July 27, 2008

Education Panel Appointee Answers Critics

By Gina Smith, The State, Columbia, S.C.

Jul. 27--Newest member says government must be involved in reforms

Julie Hershey, Gov. Mark Sanford's latest appointee to the state's public education watchdog group, says she's been unfairly criticized for an anti-public school proclamation that she does not remember signing.

The president of the Alliance for the Separation of School and State said Hershey signed his group's proclamation -- favoring the privatization of public education -- at a 1999 Greenville event.

"There is virtually no possibility that she did not sign it, but there is every possibility that she would forget," said alliance president Alan Schaeffer, adding others also have said they don't remember signing the proclamation.

The California-based alliance is dedicated to privatizing all education. It wants to dismantle public schools in favor of private ones and home schooling.

Hershey's signature appeared below the statement, "I proclaim publicly that I favor ending government involvement in education."

However, Hershey said she does not support that and thinks the state has an important role to play in reforming public schools.

"I don't remember ever signing a pledge or proclamation," said Hershey, who lives in Greer. "The first I knew of this was when it was presented to me by a reporter. I don't know anything about this organization. I've never gotten a newsletter from them or an e-mail or anything."

Hershey contacted the group and asked that her name be removed from its list, which it was.

Hershey, 56, is prepping to begin work on the 18-member Education Oversight Committee, made up of educators, business people and elected leaders. The committee reviews the state's public schools and evaluates their standards.

Hershey isn't the first Sanford appointee to become entangled with the pro-private school proclamation.

In 2006, Oversight Committee member Karen Iacovelli resigned after bloggers reported that she, too, had signed the pledge. Iacovelli cited health reasons as the reason for her resignation.


Hershey said reform is needed in public schools. But, she added, privatization is not the only possible solution.

"The biggest problem we have in schools is that the state does not have penalties for failing schools," Hershey said. "Instead, we reward it by throwing money at the problem."

The solution, Hershey said, includes more charter schools and a statewide school choice policy, providing taxpayer money to parents who send their children to schools of their choice, including private schools.

"Anything where the tax dollars follow the student is probably something that creates healthy competition within the system," she said.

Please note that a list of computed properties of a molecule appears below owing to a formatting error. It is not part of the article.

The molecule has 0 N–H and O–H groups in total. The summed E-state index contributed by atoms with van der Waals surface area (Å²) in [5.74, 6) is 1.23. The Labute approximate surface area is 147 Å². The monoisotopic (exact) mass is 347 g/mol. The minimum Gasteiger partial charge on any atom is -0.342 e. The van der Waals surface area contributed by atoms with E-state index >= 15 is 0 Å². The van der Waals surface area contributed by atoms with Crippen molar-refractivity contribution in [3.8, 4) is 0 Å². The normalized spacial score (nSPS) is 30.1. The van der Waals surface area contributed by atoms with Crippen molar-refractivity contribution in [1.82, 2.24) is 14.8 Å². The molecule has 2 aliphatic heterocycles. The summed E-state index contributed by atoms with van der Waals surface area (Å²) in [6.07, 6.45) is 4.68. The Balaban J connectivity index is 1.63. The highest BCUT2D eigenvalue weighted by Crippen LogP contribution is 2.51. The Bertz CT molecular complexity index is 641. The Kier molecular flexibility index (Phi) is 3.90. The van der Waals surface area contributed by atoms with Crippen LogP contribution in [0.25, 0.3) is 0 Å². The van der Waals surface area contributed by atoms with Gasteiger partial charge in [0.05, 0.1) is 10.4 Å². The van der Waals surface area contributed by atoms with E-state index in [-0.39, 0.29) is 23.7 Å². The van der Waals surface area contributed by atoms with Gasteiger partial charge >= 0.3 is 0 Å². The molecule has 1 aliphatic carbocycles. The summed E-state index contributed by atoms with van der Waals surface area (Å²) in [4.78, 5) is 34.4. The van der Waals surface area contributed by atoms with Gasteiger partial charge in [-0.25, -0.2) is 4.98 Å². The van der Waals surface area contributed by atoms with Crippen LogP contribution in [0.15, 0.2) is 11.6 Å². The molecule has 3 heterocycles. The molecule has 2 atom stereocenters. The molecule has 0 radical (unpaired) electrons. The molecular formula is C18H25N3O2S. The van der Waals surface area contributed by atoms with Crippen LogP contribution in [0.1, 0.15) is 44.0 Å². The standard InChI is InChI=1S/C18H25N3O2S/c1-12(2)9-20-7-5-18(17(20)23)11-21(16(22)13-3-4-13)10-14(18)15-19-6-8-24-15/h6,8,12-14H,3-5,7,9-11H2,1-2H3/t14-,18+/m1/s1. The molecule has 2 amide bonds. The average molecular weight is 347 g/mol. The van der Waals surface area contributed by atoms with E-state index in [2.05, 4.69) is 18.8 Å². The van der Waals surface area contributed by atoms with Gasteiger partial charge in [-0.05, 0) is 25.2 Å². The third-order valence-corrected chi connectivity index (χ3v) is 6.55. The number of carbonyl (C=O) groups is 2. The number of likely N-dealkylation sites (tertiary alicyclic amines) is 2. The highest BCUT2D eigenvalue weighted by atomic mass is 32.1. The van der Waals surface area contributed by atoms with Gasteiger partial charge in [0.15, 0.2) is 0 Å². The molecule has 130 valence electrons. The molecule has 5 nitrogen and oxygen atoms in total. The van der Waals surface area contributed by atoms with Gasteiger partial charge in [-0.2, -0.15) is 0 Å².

Hershey, who works for a controversial abstinence-education program, did not send her three children to S.C. public schools.

While living in Michigan, Hershey took her children out of public schools and sent them to a private school. Hershey said she and her husband wanted a school with more academic rigor and a Christian-based approach to learning.

The Hershey children continued to attend private schools when the family moved to South Carolina.

"Unfortunately, too many people can't afford that choice," Hershey said. "And many are forced to send their children to inadequate schools."

Sanford thinks Hershey will represent an important segment of South Carolinians who want more choices for their children in K-12 education, said spokesman Joe Sawyer.

"We believe in the idea of having a variety of backgrounds and perspectives represented on the EOC," said Sawyer. "We think Julie certainly brings that, both with her private-sector background and her time as a trustee for both public and private educational institutions."

Hershey has been an Anderson University trustee and a Greenville County School Board member.


Since 1999, Hershey has worked as a regional director for Heritage Community Services.

The nonprofit, which works in schools teaching sexual abstinence until marriage, has received millions of dollars in state and federal money. But questions have been raised as to whether its programming is effective.

A 2007 federal study found that Heritage program participants were just as likely to engage in unprotected sex as those who did not participate.

Heritage said the federal study was flawed. It said its research shows students who go through the program start having sex at half the rate of those who don't go through the program.

Reach Smith at (803) 771-8658.


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